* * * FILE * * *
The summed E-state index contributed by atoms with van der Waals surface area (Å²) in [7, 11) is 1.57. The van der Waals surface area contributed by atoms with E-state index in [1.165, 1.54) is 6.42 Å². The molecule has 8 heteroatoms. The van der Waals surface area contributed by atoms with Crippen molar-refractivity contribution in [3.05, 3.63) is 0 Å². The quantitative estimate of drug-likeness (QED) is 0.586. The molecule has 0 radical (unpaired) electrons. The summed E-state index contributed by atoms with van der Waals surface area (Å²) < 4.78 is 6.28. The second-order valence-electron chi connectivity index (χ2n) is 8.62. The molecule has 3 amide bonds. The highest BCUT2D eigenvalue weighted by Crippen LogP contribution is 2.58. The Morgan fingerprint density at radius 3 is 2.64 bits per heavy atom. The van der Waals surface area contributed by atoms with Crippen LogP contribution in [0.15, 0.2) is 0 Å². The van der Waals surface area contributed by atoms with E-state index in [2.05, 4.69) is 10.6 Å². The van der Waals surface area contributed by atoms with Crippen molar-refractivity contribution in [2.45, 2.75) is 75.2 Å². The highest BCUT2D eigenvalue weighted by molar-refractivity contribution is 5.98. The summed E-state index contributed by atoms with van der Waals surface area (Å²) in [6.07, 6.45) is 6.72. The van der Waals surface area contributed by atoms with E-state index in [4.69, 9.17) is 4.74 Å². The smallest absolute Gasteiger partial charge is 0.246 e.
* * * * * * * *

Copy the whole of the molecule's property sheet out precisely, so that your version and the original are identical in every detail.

The summed E-state index contributed by atoms with van der Waals surface area (Å²) in [7, 11) is 1.57. The van der Waals surface area contributed by atoms with E-state index in [1.165, 1.54) is 6.42 Å². The molecule has 8 heteroatoms. The van der Waals surface area contributed by atoms with Crippen molar-refractivity contribution in [3.05, 3.63) is 0 Å². The quantitative estimate of drug-likeness (QED) is 0.586. The molecule has 0 radical (unpaired) electrons. The summed E-state index contributed by atoms with van der Waals surface area (Å²) < 4.78 is 6.28. The second-order valence-electron chi connectivity index (χ2n) is 8.62. The molecule has 3 amide bonds. The highest BCUT2D eigenvalue weighted by Crippen LogP contribution is 2.58. The Morgan fingerprint density at radius 3 is 2.64 bits per heavy atom. The van der Waals surface area contributed by atoms with Crippen LogP contribution in [0.15, 0.2) is 0 Å². The van der Waals surface area contributed by atoms with E-state index in [2.05, 4.69) is 10.6 Å². The van der Waals surface area contributed by atoms with Crippen molar-refractivity contribution in [2.45, 2.75) is 75.2 Å². The highest BCUT2D eigenvalue weighted by molar-refractivity contribution is 5.98. The summed E-state index contributed by atoms with van der Waals surface area (Å²) in [6.07, 6.45) is 6.72. The van der Waals surface area contributed by atoms with E-state index in [4.69, 9.17) is 4.74 Å². The smallest absolute Gasteiger partial charge is 0.246 e.